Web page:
Carl Frampton: Is a Leo Santa Cruz re-match his biggest gamble?
|WBA featherweight world title bout: Carl Frampton v Leo Santa Cruz|
|Date: Saturday, 28 January Venue: MGM Grand Hotel, Las Vegas Start: From 04:00 GMT (Sunday)|
|Coverage: Live commentary on BBC Radio 5 live, plus live text commentary on the BBC Sport website and BBC Sport app|
After Carl Frampton's dazzling win over unbeaten Leo Santa Cruz in one of 2016's fights of the year, is the Belfast boxer taking a risk by facing the slick Mexican again this weekend?
Former world champions Dave 'Boy' McAuley, Barry McGuigan and Wayne McCullough, three of Ireland's biggest boxing names, have all been involved in high-profile rematches with mixed results.
So will Frampton's gamble pay off in Las Vegas and propel 'The Jackal' to bigger and better things? Or will the Belfast fighter live to regret the decision after suffering his first career defeat?
'I wanted a second crack at this guy'
McAuley's first professional fight would influence the rest of his career.
Before he fought Tanzania's John Mwaimu, he decided that if he lost, he would never fight again.
It finished in a draw and he continued to fight, although he carried the result around with him for the next few years.
"Down the line, after four or five fights, I thought I wanted to have a second crack at this guy because I thought I could beat him and the second time I fought him I beat him quite handy," said McAuley.
In his 14th professional fight, McAuley got a shot at the WBA world flyweight title.
Unbeaten until then, he faced a big step up by fighting one of the era's greatest flyweights, Colombia's Fidel Bassa.
"I was still very green behind the ears. I was tense the whole time and inexperience was the main reason that I lost," said McAuley.
The bout was named the 1987 'Fight of the Year' and many people thought he was crazy when he signed up for a rematch, although McAuley says he would have gone for a third fight if given the chance.
"I fought a title eliminator and got the chance to face him again. I had improved my fight game dramatically, but it wasn't enough," said McAuley.
"But I think if I had fought him a third time, I would have had the measure of him."
'There wasn't a mark on me'
Frampton's manager McGuigan lost to Peter Eubanks on points in 1981. He then came back and beat him by TKO in December of the same year.
The 'Cyclone' said he simply wanted the blemish of defeat off his record and he was never tempted into a third fight.
Meanwhile, McCullough had two bouts with Oscar Larios in 2005. The 'Pocket Rocket' had lost on a unanimous decision in the first fight that February in California, only to get a rematch in July in Las Vegas.
"People had me winning that first fight. I thought I won it clearly, so I wanted to go back and prove myself in front of fair, commissioned judges in Vegas," he said.
However, McCullough lost out with the fight stopped controversially in the 10th round.
"I had been in the wars with Naseem Hamed and Erik Morales and been busted up but those fights weren't stopped, but here it was and there wasn't a mark on me."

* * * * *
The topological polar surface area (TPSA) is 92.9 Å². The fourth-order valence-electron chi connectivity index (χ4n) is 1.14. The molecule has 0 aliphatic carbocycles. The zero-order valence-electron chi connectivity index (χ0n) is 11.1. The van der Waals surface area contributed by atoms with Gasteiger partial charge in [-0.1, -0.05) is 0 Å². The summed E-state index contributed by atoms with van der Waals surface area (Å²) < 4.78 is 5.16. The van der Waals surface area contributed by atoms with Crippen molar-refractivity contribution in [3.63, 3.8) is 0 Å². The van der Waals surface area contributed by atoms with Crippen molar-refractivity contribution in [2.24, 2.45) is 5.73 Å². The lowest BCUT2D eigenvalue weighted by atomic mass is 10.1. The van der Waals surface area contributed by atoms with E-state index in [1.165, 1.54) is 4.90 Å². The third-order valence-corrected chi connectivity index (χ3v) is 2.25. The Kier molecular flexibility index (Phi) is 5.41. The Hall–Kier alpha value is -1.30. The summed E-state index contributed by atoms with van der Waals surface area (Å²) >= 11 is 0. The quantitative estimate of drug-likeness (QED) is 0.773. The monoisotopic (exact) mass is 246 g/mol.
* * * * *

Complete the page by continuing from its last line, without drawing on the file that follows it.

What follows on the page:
Taking a rematch risk
Lose or draw, getting back in the ring is a chance to vindicate yourself as soon as possible. But what happens when you win the first fight and decide to take a rematch?
Faced with the same situation as Frampton is now, McAuley chose to have a rematch with Rodolfo Blanco in 1992, two years after beating him.
"The first fight could have gone either way. It was a tough, tough fight. I wanted to win the second fight because I wanted to prove that winning the first fight wasn't a fluke."
But this time Blanco came out as the victor. McAuley added: "I wanted to put all that negative stuff behind me. And I think I won the second fight pretty clearly, but not on the judges' scorecards unfortunately."
So what does that mean for Frampton?
With Frampton's fight on Saturday night one of the year's most eagerly awaited, McAuley thinks the WBA world featherweight champion should win, citing Santa Cruz's possible negative mental state.
He also believes that Santa Cruz should have turned down the first fight with Frampton.
"It will be in the back of Santa Cruz's mind that he was beaten. And he'll be thinking 'what if it happens again?'.
"A voluntary defence means you fight someone you are more than capable of beating. I would have said no - you only fight the likes of Carl Frampton if you have to and they only realised that when they lost."
McCullough thinks Frampton is taking a calculated risk because of his ability to adapt.
"Coming off a win in the last one, Carl will win easier. He now knows what to expect and he will be smarter and have the measure of him this time."
On the possibility of a third meeting in Windsor Park, McAuley says there isn't much hope either way.
"They'll have to honour the first contract. If Carl Frampton wins, there could be a third ... probably not though. And if Santa Cruz wins he'll probably go elsewhere because his boys have drawn the contract up."
With that in mind, it might be unwise to hope for a trilogy, especially if Frampton wins again. Because if you beat someone twice, would it be worth going back for a third time?